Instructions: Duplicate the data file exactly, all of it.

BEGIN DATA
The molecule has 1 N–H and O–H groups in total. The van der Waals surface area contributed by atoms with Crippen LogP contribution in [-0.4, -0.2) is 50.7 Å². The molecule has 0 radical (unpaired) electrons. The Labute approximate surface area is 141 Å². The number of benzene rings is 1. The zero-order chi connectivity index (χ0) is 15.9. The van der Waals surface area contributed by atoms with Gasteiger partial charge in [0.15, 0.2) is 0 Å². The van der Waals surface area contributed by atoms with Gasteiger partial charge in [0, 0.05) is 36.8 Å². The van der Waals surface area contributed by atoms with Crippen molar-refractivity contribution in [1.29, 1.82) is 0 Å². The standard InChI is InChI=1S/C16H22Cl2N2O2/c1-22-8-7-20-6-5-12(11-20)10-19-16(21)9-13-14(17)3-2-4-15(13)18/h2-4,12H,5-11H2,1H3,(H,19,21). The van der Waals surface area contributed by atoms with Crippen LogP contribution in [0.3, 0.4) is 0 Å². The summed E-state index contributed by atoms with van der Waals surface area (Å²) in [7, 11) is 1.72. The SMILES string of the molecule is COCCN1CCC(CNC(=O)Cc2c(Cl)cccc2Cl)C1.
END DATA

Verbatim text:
The molecule has 1 N–H and O–H groups in total. The van der Waals surface area contributed by atoms with Crippen LogP contribution in [-0.4, -0.2) is 50.7 Å². The molecule has 0 radical (unpaired) electrons. The Labute approximate surface area is 141 Å². The number of benzene rings is 1. The zero-order chi connectivity index (χ0) is 15.9. The van der Waals surface area contributed by atoms with Gasteiger partial charge in [0.15, 0.2) is 0 Å². The van der Waals surface area contributed by atoms with Gasteiger partial charge in [0, 0.05) is 36.8 Å². The van der Waals surface area contributed by atoms with Crippen molar-refractivity contribution in [1.29, 1.82) is 0 Å². The standard InChI is InChI=1S/C16H22Cl2N2O2/c1-22-8-7-20-6-5-12(11-20)10-19-16(21)9-13-14(17)3-2-4-15(13)18/h2-4,12H,5-11H2,1H3,(H,19,21). The van der Waals surface area contributed by atoms with Crippen LogP contribution in [0.3, 0.4) is 0 Å². The summed E-state index contributed by atoms with van der Waals surface area (Å²) in [7, 11) is 1.72. The SMILES string of the molecule is COCCN1CCC(CNC(=O)Cc2c(Cl)cccc2Cl)C1.